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|02369613||BANZEL 100MG TABLET|
|02369621||BANZEL 200MG TABLET|
|02369648||BANZEL 400MG TABLET|
Many medications can cause side effects. A side effect is an unwanted response to a medication when it is taken in normal doses. Side effects can be mild or severe, temporary or permanent.
The side effects listed below are not experienced by everyone who takes this medication. If you are concerned about side effects, discuss the risks and benefits of this medication with your doctor.
The following side effects have been reported by at least 1% of people taking this medication. Many of these side effects can be managed, and some may go away on their own over time.
Contact your doctor if you experience these side effects and they are severe or bothersome. Your pharmacist may be able to advise you on managing side effects.
Although most of the side effects listed below don't happen very often, they could lead to serious problems if you do not seek medical attention.
Check with your doctor as soon as possible if any of the following side effects occur:
Stop taking the medication and seek immediate medical attention if any of the following occur:
Some people may experience side effects other than those listed. Check with your doctor if you notice any symptom that worries you while you are taking this medication.
Before you begin using a medication, be sure to inform your doctor of any medical conditions or allergies you may have, any medications you are taking, whether you are pregnant or breast-feeding, and any other significant facts about your health. These factors may affect how you should use this medication.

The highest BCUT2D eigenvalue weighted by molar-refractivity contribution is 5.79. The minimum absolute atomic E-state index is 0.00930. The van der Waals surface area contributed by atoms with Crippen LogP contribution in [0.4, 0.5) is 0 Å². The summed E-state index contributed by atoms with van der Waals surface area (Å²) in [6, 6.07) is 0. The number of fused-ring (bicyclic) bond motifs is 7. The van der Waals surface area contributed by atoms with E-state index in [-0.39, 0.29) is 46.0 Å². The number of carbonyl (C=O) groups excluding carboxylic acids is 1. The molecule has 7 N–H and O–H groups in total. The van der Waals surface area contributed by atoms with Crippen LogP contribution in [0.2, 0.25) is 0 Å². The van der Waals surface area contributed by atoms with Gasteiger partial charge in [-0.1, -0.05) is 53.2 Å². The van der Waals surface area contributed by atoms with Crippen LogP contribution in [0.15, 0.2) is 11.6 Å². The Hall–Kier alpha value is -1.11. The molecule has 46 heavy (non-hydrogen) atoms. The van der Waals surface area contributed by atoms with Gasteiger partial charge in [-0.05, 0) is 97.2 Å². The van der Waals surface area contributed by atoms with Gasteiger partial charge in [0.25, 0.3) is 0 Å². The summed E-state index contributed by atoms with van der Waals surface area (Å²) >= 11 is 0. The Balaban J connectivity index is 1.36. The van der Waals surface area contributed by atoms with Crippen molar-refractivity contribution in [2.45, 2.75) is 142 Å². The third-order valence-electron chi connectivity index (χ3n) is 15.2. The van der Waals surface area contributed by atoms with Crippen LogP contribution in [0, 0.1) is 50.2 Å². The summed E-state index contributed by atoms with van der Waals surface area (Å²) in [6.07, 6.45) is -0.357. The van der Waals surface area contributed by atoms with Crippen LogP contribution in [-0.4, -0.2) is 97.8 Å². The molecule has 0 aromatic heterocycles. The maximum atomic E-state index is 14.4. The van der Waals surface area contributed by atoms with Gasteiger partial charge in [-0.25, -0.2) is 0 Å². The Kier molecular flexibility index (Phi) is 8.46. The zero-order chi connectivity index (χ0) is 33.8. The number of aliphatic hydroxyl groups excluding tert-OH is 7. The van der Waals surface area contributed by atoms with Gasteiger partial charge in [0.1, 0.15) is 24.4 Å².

Abnormal heart rhythms: Rufinamide can cause changes to the normal rhythm of the heart, including an irregular heartbeat called QT shortening. QT shortening is a serious condition that can cause fainting and life-threatening heart rhythm problems.
If you are at risk for heart rhythm problems or are taking medications that cause QT shortening (e.g., digoxin, mexiletine, phenytoin, magnesium sulfate), discuss with your doctor how this medication may affect your medical condition, how your medical condition may affect the dosing and effectiveness of this medication, and whether any special monitoring is needed. People who have or have had short QT syndrome or a family history of short QT syndrome should not take rufinamide.
Birth control: As with other anti-seizure medications, rufinamide may reduce the effectiveness of oral contraceptives or other female hormonal treatments. It is advisable to use a non-hormonal form of birth control while you are taking this medication. Contact your doctor immediately if you experience changes in your menstrual pattern such as breakthrough bleeding while taking rufinamide.
Drowsiness/reduced alertness: People with uncontrolled epilepsy should not drive or handle potentially dangerous machinery. Common side effects of rufinamide include dizziness, problems with muscle coordination, drowsiness, double vision, and blurred vision. Do not undertake activities requiring mental alertness or physical coordination until you determine how rufinamide affects you.
Hypersensitivity (allergic) reactions: Rarely, rufinamide can cause severe allergic reactions that may be life-threatening. These reactions may involve several organs. If you experience any rash, swelling of the face or lymph nodes around the neck, contact your doctor immediately.